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A new auction record for a Victoria Cross group was established when £155,000 was paid for a WWI group won by Major General Daniel M.W. Beak (1891-1967) of the South Lancashire Regiment (but at the time of the Royal Naval Volunteer Reserve). Spink clearly were expecting gavel fireworks because they had suggested an estimate of £150,000-180,000. 

For his VC, the appropriately named Beak, born in Southampton, headed the Drake battalion (actually named for Sir Francis) of the RNVR whose efforts greatly aided the advance to the Hindenburg line during August 1918. Would that there was space in this report to quote in full Spink’s catalogue description. However briefly, it deserves more, “…despite heavy machine-gun fire four enemy positions were captured… four days later, despite being dazed by a shell fragment and in the absence of his brigade commander he reorganised the whole brigade and with but a single runner broke up a machine-gun nest and brought back nine or ten prisoners. His subsequent actions resulted in considerable advances on a wide front and turned the sway of battle and contributed very materially to the success of the Naval Division in these operations.” 

Clearly this act of selfless heroism was not an isolated occasion. This group had the added lustre of a DSO and an MC with bar. If you can get Spink’s catalogue read it in full as it is inspiring. 

The Napoleonic wars must have been just as terrifying to their participants and another auction record fell in this section.

A Peninsular War gold cross with no less than seven bars, which I will name in order to show what Major-General Sir Denis Pack endured. Toulouse, Orthes, Nive, Nivelle, Pyrenees, Vittoria and Salamanca. This group was accompanied by a field officer’s gold medal, the Order of the Bath and a Waterloo medal; it seems almost as an afterthought.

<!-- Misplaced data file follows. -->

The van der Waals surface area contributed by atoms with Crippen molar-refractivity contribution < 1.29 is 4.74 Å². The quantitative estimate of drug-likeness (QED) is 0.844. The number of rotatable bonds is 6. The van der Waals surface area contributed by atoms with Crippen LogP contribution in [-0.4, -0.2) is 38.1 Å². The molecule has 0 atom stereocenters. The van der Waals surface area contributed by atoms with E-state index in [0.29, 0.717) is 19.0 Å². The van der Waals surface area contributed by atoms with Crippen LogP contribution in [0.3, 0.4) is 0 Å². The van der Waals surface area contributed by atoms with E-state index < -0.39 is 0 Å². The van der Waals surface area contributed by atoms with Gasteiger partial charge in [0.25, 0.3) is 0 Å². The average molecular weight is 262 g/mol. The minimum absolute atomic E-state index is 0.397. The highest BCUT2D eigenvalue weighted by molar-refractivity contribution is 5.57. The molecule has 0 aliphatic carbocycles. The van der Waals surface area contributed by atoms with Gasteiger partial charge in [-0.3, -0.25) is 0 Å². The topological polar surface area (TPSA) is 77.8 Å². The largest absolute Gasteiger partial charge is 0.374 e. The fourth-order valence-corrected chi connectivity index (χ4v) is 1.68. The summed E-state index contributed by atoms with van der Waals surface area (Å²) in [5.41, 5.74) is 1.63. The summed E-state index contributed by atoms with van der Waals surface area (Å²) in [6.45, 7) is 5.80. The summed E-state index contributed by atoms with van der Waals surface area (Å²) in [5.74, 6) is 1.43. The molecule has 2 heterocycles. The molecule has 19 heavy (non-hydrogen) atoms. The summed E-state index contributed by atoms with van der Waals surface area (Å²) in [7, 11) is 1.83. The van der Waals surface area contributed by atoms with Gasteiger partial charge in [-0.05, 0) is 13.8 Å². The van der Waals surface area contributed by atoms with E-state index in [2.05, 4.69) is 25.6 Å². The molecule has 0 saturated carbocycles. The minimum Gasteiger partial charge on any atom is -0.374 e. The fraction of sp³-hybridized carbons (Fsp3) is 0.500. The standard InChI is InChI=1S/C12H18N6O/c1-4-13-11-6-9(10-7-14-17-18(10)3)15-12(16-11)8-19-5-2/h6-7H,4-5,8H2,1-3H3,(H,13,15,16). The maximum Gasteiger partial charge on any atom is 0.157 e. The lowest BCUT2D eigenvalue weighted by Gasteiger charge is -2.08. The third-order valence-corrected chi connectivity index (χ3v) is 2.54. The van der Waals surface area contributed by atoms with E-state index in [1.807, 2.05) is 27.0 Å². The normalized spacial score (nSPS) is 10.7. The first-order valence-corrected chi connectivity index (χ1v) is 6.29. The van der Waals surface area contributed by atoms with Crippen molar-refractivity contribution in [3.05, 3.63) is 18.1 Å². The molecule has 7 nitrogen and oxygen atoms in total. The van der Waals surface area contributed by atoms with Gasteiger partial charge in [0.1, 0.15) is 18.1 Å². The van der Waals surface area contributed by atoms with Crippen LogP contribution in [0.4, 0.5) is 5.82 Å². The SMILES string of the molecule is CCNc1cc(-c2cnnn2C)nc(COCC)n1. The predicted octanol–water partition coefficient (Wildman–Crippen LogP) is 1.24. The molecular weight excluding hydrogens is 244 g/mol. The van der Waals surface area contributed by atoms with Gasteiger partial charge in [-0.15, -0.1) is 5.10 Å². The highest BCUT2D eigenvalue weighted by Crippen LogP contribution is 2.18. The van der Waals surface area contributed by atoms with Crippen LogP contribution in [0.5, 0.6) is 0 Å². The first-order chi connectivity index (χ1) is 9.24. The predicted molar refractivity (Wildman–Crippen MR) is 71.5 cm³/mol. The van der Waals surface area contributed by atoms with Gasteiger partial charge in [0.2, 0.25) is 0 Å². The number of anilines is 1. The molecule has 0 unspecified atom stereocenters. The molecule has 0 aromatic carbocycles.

Pack (c.1772-1823) was born in Ireland and joined the 14th Light Dragoons in 1791. His military career, during which he was wounded eight times and thanked by Parliament five times, took him to South Africa and South America before the Peninsular War and Waterloo, where he commanded Picton’s Highlanders. It appears that this group was sold by a descendant of the heroic recipient and so could be expected to attract serious attention if only for this commercial reason. How do you estimate such a group? £60,000-80,000? It required a round £100,000 to take it home.

Alas, not all Antiques Trade Gazette readers have that much to spend. Thus it is worth reporting something more reasonable in price.

Of the 623 lots offered, 122 (about a fifth) made over the arbitrary £1000 and many were well down in the low hundreds. I report at random one of these affordable lots. The Indian Mutiny (1857-59) still strikes a low chord in our historical consciousness. There were several examples of this campaign medal but I choose just one to make the point. It was estimated at just £80-100. It made £240. It seems that there is quite a firm market for these lesser items and they certainly have an historic resonance of their own. At the end of the day the hammer take was £819,920.